Database Language SQL

SQL is a popular relational database language first standardized in 1986 by the American National Standards Institute (ANSI). Since then, it has been formally adopted as an International Standard by the International Organization for Standardization (ISO) and the International Electrotechnical Commission (IEC). It has also been adopted as a Federal Information Processing Standard (FIPS) for the U.S. federal government.

Database Language SQL is under continual development by the above mentioned standardization bodies. The most recent published version was in 1992, a 580 page specification published by ANSI as American National Standard X3.135-1992 and by ISO/IEC as International Standard 9075:1992. The two specifications are word-for-word identical. Both versions are available in hard copy only from ANSI (Sales telephone: +1-212-642-4900). Further extensions and enhancements are under development (see SQL ENHANCEMENTS below).

The FIPS SQL specification is published as FIPS PUB 127-2; it points to the ANSI specification by reference, presents four FIPS SQL conformance levels, and identifies additional FIPS SQL requirements for flagging extensions, for documentation of supported features, and for character set support.

The SQL standard is very popular with a large and increasing number of conforming implementations. It is, or soon will be, the basis of definition for a majority of Federal databases and database applications involving structured data.


A database language standard specifies the semantics of various components of a database management system (DBMS). In particular, it defines the structures and operations of a data model implemented by the DBMS, as well as other components that support data definition, data access, security, programming language interface, and data administration. The SQL standard specifies data definition, data manipulation, and other associated facilities of a DBMS that supports the relational data model.

A database language standard is appropriate for all database applications where data will be shared with other applications, where the life of the application is longer than the life of current equipment, or where the application is to be understood and maintained by programmers other than the original ones.


The basic structure of the relational model is a table, consisting of rows and columns. Data definition includes declaring the name of each table to be included in a database, the names and data types of all columns of each table, constraints on the values in and among columns, and the granting of table manipulation privileges to prospective users. Tables can be accessed by inserting new rows, deleting or updating existing rows, or selecting rows that satisfy a given search condition for output. Tables can be manipulated to produce new tables by Cartesian products, unions, intersections, joins on matching columns, or projections on given columns.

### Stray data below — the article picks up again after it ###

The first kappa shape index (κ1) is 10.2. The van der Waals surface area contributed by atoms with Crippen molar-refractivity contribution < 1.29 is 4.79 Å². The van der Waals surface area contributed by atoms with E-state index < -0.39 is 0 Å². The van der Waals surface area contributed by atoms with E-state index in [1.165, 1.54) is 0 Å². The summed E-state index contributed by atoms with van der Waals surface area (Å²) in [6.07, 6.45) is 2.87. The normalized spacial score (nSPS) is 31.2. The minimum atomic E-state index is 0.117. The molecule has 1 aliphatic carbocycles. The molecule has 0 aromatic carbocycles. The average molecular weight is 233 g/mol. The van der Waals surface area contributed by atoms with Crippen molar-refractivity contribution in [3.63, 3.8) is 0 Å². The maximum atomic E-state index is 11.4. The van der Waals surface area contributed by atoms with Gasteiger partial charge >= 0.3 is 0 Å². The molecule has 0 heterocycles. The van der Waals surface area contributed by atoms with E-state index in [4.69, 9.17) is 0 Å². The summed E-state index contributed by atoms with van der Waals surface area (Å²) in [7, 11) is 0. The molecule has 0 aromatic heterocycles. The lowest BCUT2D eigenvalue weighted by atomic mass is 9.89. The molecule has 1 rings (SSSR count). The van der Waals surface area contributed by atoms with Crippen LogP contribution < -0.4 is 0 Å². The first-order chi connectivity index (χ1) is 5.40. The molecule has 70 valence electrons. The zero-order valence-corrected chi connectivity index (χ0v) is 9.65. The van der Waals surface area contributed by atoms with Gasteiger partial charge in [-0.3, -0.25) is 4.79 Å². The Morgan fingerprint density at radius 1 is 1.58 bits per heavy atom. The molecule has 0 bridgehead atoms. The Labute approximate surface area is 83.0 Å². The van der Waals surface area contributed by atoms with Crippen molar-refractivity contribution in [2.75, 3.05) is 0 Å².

SQL data manipulation operations may be invoked through a cursor or through a general query specification. The language includes all arithmetic operations, predicates for comparison and string matching, universal and existential quantifiers, summary operations for max/min or count/sum, and GROUP BY and HAVING clause to partition tables by groups. Transaction management is achieved through COMMIT and ROLLBACK statements.

The standard provides language facilities for defining application specific views of the data. Each view is the specification of database operations that would produce a desired table. The viewed table is then materialized at application execution time.

The SQL standard provides a Module Language for interface to other languages. Each SQL statement may be packaged as a procedure that can be called and have parameters passed to it from an external language. A cursor mechanism provides row-at-a-time access from languages that can only handle one row of a table at one time.

Access control is provided by GRANT and REVOKE statements. Each prospective user must be explicitly granted the privilege to access a specific table or view using a specific statement.

The SQL Integrity Enhancement facility offers additional tools for referential integrity, CHECK constraint clauses, and DEFAULT clauses. Referential integrity allows specification of primary and foreign keys with the requirement that no foreign key row may be inserted or updated unless a matching primary key row exists. Check clauses allow specification of inter-column constraints to be maintained by the database system. Default clauses provide optional default values for missing data.

The Embedded SQL specification provides SQL interface to programming languages, specifically Ada, C, COBOL, FORTRAN, MUMPS, Pascal, and PL/I. Applications may thereby integrate program control structures with SQL data manipulation capabilities. The Embedded SQL syntax is just a shorthand for an explicit SQL Module accessed from a standard conforming programming language.

SQL-92 significantly increases the size of the original 1986 standard to include a schema manipulation language for modifying or altering schemas, schema information tables to make schema definitions accessible to users, new facilities for dynamic creation of SQL statements, and new data types and domains. Other new SQL-92 features include outer join, cascade update and delete referential actions, set algebra on tables, transaction consistency levels, scrolled cursors ,deferred constraint checking, and greatly expanded exception reporting. SQL-92 also removes a number of restrictions in order to make the language more flexible and orthogonal.